Winthrop baseball needs to make offensive leap

bmccormick@heraldonline.comFebruary 13, 2014 

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    Breakout player: Junior outfielder and backup catcher John Menken should contribute immediately after transferring from Illinois’ Elgin Community College. Menken batted .400 last year with seven home runs and 50 RBI.

    Newcomer to watch: Freshman outfielder/catcher Babe Thomas, a 6-foot, 195-pounder from Mt. Pleasant, S.C.’s Wando High School.

    Pitcher to watch: Junior Josh Strong had a 1.86 earned run average last year in 29 innings of work for the Eagles. Expect Strong’s inning tally to jump this spring.

    Best pro prospect: Catcher Zac Goodno, a junior transfer from Indian River State College in Florida, has received a lot of interest from pro scouts according to Tom Riginos.

Tom Riginos’ first big decision of the 2014 college baseball season was to leave Winthrop’s $5,000 tarp off the field ahead of this week’s heavy snowfall.

That meant 7 to 8 inches of snow piled on the playing surface at the Winthrop Ballpark, which has put the Eagles’ season-opening series with Akron this weekend in flux.

“If you put the tarp on the field, now you’ve got seven inches of snow, and then you have ice, and when you’re getting ice off the tarp, now you ruin your tarp,” said Riginos. “That’s what we did last year, that Sunday for a tournament, and it was an absolute monster. I wasn’t gonna make that mistake again, so we just left it off.”

Riginos is banking on the experience of his previous three seasons as Winthrop’s head coach to pay off this season, whether it’s making decisions on tarps, or his program, which is 65-98 since 2011.

“I think we need to take another jump. Have I thought the process is a little slower than anticipated? Yeah I thought last year was going to be a bigger jump,” he said. “The defensive numbers, the pitching numbers have gone up. Last year we did a really good job in midweek games where previous years we had a really tough time competing in the midweek, and so now I just think we’ve got to do a better job in conference and on the weekends.

“But I think, I know I believe, it’s going in the right direction.”

The Eagles finished 21-33 last spring, 8-15 in the Big South. In the fourth year of Riginos’ run at the helm, the Eagles need to improve dramatically in one critical area: offensive production. Winthrop averaged 3.6 runs per game last season, last in the Big South by a healthy margin. In 18 games the Eagles scored two runs or less; they were 2-16 in those games, and were also 6-26 when outhit by the opponent.

Pitching and defense kept the Eagles afloat, if barely. Winthrop had 17 one-run games last season, and went 9-8 in those contests, suggesting to Riginos an internal fortitude that overcame the offensive struggles at times.

“Our pitching/defense kept us in it last year and we just couldn’t score enough runs,” he said. “Our defensive numbers and our pitching numbers were overall very respectable. That’s where we’ve made an emphasis this year, that we’ve just got to get better from the offensive side. I think if we improve offensively, we have a chance to have a really good year.”

Guts can’t be relied on in every game. Riginos signed three junior college players with the goal of improving his team’s offensive firepower immediately. Outfielder/catcher John Menken (Elgin Community College, Ill.), utility player Brad Kaczka (Monroe Community College, N.Y.) and catcher Zac Goodno (Indian River State College, Fla.) will be counted on early for run production.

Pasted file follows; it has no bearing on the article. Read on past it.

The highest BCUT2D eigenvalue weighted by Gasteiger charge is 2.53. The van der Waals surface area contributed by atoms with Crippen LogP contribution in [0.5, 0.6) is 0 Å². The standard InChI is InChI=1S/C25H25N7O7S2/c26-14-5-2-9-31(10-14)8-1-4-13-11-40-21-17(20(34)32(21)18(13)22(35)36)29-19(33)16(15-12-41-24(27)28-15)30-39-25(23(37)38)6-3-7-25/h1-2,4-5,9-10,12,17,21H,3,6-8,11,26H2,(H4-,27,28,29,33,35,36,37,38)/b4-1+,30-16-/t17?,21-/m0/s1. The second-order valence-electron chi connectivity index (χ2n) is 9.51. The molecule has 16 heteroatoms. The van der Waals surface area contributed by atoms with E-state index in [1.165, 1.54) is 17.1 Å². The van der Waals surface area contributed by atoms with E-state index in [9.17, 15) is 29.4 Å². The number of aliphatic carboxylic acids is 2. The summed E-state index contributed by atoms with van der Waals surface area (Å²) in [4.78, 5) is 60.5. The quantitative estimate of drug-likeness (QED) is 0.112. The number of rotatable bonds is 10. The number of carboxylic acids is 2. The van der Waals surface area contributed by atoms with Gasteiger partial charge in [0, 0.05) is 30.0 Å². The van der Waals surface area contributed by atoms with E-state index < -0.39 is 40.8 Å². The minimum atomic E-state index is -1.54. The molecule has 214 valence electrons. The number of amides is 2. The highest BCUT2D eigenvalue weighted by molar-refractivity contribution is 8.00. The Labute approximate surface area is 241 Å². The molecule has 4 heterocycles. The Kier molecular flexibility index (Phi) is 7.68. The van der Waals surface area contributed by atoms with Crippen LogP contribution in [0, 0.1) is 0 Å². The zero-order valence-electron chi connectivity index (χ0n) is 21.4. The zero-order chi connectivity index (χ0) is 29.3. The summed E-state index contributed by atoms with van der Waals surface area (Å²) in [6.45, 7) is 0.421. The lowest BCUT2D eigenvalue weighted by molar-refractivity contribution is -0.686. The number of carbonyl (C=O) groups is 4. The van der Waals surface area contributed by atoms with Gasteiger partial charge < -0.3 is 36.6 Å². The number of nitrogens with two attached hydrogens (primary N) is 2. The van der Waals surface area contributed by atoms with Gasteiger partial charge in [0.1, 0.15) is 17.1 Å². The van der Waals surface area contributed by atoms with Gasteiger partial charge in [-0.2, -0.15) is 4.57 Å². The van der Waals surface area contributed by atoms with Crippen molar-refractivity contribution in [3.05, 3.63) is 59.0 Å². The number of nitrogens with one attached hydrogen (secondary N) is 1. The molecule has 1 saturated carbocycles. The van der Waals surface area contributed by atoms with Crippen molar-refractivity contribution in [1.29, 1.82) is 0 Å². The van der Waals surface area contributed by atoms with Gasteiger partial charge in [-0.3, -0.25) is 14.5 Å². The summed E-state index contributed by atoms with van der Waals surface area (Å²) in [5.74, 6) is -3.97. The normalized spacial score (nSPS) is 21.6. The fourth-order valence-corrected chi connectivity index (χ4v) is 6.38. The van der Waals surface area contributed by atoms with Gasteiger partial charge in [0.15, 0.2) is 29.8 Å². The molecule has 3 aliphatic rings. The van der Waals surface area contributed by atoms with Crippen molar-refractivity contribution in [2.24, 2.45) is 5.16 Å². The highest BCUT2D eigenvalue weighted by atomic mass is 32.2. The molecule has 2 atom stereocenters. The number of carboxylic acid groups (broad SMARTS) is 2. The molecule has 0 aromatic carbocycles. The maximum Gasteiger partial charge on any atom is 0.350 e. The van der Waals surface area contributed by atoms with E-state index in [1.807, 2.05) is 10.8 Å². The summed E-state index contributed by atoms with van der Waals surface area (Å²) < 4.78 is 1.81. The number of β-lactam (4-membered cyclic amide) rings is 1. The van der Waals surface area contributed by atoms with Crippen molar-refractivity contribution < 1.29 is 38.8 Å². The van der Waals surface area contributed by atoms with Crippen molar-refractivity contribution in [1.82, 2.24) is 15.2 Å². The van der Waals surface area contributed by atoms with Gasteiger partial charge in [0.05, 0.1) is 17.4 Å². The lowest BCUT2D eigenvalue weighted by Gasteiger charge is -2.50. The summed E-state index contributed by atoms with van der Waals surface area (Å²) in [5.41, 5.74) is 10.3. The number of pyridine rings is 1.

“If we started Friday, all three would be in the lineup,” Riginos said.

Only two Eagles hit .300 or better last season, senior Cody Dolan and redshirt junior T.J. Olesczuk. The latter has returned from an injury that limited his participation last season to 12 games and forced him to redshirt 2013. But Dolan has been lost for the year after surgery on his bicep and labrum, and will redshirt.

That puts more pressure on the continued development of sophomores Michael Patrick, Stephen Wallace and Kyle Edwards, newcomers that were forced into the starting lineup last year by injuries and necessity. None of those three hit over .200 last season, but they did see a lot of at-bats.

“I think that’s the benefit of playing those guys early,” said Riginos. “They may take their lumps their freshman years, but by the time they’re sophomores, juniors, the progression and development is gonna help us out in the long run. Hopefully, you’re gonna see that this year.”

Winthrop graduated a pair of stud arms in No. 1 starter Matt Pierpont, who led the team in innings pitched (90) and wins (four), and closer Eric Ruth, who saved 10 games. Sophomores Sam Kmiec and Joey Strain will be tasked with replacing Pierpont at the front end of the rotation, but identifying a closer will take a bit longer.

“It really takes us 20 games to find out the roles,’ said Riginos. “Eric Ruth did a great job for us last year and he’s really hard to replace, so we’ve got some guys that we’re looking at.”

Clemson transfer Brock Goodling and sidearm-throwing junior college transfer Travis Shelley will get shots at grabbing the closing role. Redshirt senior Jason Driver, the Eagles’ starting shortstop in 2012, and junior Josh Strong will also be factors in the pitching rotation with chances to be the No. 3 starter.

“We’ve got some guys but we’ve got to put them in those situations and see how they perform,” said Riginos.

Eager to get the season underway, the Eagles may have to wait just a little longer. Winthrop had already moved its Friday game to a Saturday doubleheader, but Riginos said in his gut, “Saturday is doubtful.” At least they saved the tarp.

Bret McCormick •  803-329-4032; Twitter: @BretJust1T

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